For my first review I thought I would go with something difficult. A love it or hate it film. A 49% on the Rotten Tomatoes list, Sophia Coppola’s “Marie Antoinette”. Before seeing this movie I had already decided I would not like it, being that I am not a fan of Coppola’s other films. Then while flipping through cable, I recently came across it and gave it a chance. I was entranced. This film is not really about Marie Antoinette and not really about the rich heiresses that engulf our modern media. It is about both. Marie Antoinette was born and later married into a world of money, power, food, clothes, and popularity. What was a young girl to do?
You know in period pieces where there is a party scene and it isn’t quite convincing as a party, well normally scenes like this are very structured and performed for the camera, separating the audience from the feeling of being there. There is always the dance and some conversation. Here we see the characters act like they are at a party, drinking, laughing, kissing, the place is packed and full of energy. This was the only time I felt like I was watching a real party in a period movie; this is what people probably acted like. Of course in the characters time it was contemporary to them so why can’t it come across to modern audiences as real? Another example that separates this film from others in the same category is the “carriage scene” where you watch characters get in, then see it leave, and then the shot of the carriage arriving at the destination. Where in the beginning of Marie Antoinette it puts us in the carriage with her and her companions along for the ride, where we see them sleep, play cards, and look out the windows. This among the party scenes and others removes the film from a period piece, giving it a more contemporary feel. It brings the audience closer, more familiar with the characters and action. You are watching them on a more personal level. The whole movie is a period piece that doesn’t play like one. It is refreshing. This movie shows what her private life might have been like; leaving out the political and social workings that would have changed the entire idea and mood of the film. Coppola is not necessarily kind or sympathetic to her character. She shows her as this teenager with all this stuff to play with and who is oblivious to everything going on around her. When she falls for the hunk in the movie there is a scene where she lies on her bed grasping at her chest and looking wistfully at nothing with big blue eyes. I have felt that ridiculous giddiness before as a teenage girl and it comes across so easily in this film. The ending is wonderful. Instead of showing her beheading which would have thrown the movie off course, there is a last frame of the film that shows her bedroom ransacked and destroyed. It signifies her death in a quiet, motionless, serenity. The soundtrack is fitting. It consists mostly of 80’s new wave at its height, which works great, moving along with the feel of the film.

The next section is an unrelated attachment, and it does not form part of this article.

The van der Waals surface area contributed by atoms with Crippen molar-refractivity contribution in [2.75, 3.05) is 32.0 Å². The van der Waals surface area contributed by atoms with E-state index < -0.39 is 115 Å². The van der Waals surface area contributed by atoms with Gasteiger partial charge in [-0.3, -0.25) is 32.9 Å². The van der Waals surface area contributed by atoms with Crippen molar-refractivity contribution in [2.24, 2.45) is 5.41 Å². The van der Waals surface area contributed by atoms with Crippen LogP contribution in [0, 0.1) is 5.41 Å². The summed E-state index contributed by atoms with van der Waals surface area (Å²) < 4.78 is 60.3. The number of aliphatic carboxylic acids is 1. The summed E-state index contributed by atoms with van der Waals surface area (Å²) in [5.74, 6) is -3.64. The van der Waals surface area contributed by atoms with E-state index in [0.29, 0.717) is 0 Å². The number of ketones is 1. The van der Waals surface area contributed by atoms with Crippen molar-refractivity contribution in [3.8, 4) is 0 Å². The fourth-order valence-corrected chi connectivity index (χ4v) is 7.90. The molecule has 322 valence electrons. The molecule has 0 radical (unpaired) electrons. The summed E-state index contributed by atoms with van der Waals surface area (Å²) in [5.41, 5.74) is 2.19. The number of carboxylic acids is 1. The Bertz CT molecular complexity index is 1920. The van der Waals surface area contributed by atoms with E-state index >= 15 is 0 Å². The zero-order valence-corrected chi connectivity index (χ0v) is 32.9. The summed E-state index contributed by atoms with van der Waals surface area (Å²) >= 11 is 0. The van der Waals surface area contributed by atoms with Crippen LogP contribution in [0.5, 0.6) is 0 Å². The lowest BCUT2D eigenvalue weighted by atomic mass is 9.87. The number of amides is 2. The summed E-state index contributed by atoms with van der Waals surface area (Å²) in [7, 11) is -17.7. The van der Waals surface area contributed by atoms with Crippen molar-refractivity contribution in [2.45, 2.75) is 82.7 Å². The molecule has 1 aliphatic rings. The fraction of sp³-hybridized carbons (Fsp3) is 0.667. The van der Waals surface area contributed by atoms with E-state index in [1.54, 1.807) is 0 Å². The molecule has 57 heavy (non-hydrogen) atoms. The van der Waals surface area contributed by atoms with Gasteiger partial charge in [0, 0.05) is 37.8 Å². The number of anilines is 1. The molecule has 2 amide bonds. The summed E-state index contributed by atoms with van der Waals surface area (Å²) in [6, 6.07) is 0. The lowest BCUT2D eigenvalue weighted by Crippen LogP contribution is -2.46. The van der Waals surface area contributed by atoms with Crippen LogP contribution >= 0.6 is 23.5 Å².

Kirsten Dunst, who plays Marie Antoinette, does the job of looking as if she’s made of sugar along with the costumes and set. There is a sly, pretty, simpering look on her face most of the movie. The little dialogue she has is weak, and her speech is unsteady. Jason Shwartzman is so unconvincing as Louis XVI that it is just silly. This does not make me dislike the movie; it actually makes it more likeable to me. Let me describe it this way…
A candy apple has a shiny red candy shell, super sweet, but the apple inside is usually stale and soft. Marie Antoinette is like a candy apple, frivolous, sweet, fun, and satisfies your sweet tooth. It is somehow satisfying, but superficially. Yes this movie is frivolous and yes that might be the point. But, it is also a unique portrayal of a historical figure. Instead of an intense historical period drama you get a quiet, light, atmospheric story of Marie Antoinette or any teenage heiress whose obliviousness gives her nothing to do but eat cake.